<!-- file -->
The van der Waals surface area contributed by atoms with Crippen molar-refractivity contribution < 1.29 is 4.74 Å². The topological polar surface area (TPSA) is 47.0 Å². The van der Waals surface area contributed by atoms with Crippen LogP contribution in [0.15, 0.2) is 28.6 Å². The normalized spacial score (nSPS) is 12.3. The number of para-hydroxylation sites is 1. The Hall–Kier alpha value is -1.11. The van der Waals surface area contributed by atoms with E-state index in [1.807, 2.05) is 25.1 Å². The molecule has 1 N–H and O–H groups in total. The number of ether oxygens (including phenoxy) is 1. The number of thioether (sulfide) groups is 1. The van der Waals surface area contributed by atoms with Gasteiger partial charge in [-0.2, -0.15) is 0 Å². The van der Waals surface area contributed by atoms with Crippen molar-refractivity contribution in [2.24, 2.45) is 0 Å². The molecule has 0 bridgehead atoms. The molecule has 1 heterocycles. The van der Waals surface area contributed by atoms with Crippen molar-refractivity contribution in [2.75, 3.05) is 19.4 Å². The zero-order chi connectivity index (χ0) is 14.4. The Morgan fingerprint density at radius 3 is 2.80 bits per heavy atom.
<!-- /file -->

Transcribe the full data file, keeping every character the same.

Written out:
The van der Waals surface area contributed by atoms with Crippen molar-refractivity contribution < 1.29 is 4.74 Å². The topological polar surface area (TPSA) is 47.0 Å². The van der Waals surface area contributed by atoms with Crippen LogP contribution in [0.15, 0.2) is 28.6 Å². The normalized spacial score (nSPS) is 12.3. The number of para-hydroxylation sites is 1. The Hall–Kier alpha value is -1.11. The van der Waals surface area contributed by atoms with E-state index in [1.807, 2.05) is 25.1 Å². The molecule has 1 N–H and O–H groups in total. The number of ether oxygens (including phenoxy) is 1. The number of thioether (sulfide) groups is 1. The van der Waals surface area contributed by atoms with Gasteiger partial charge in [-0.2, -0.15) is 0 Å². The van der Waals surface area contributed by atoms with Crippen molar-refractivity contribution in [2.24, 2.45) is 0 Å². The molecule has 0 bridgehead atoms. The molecule has 1 heterocycles. The van der Waals surface area contributed by atoms with Crippen molar-refractivity contribution in [2.75, 3.05) is 19.4 Å². The zero-order chi connectivity index (χ0) is 14.4. The Morgan fingerprint density at radius 3 is 2.80 bits per heavy atom.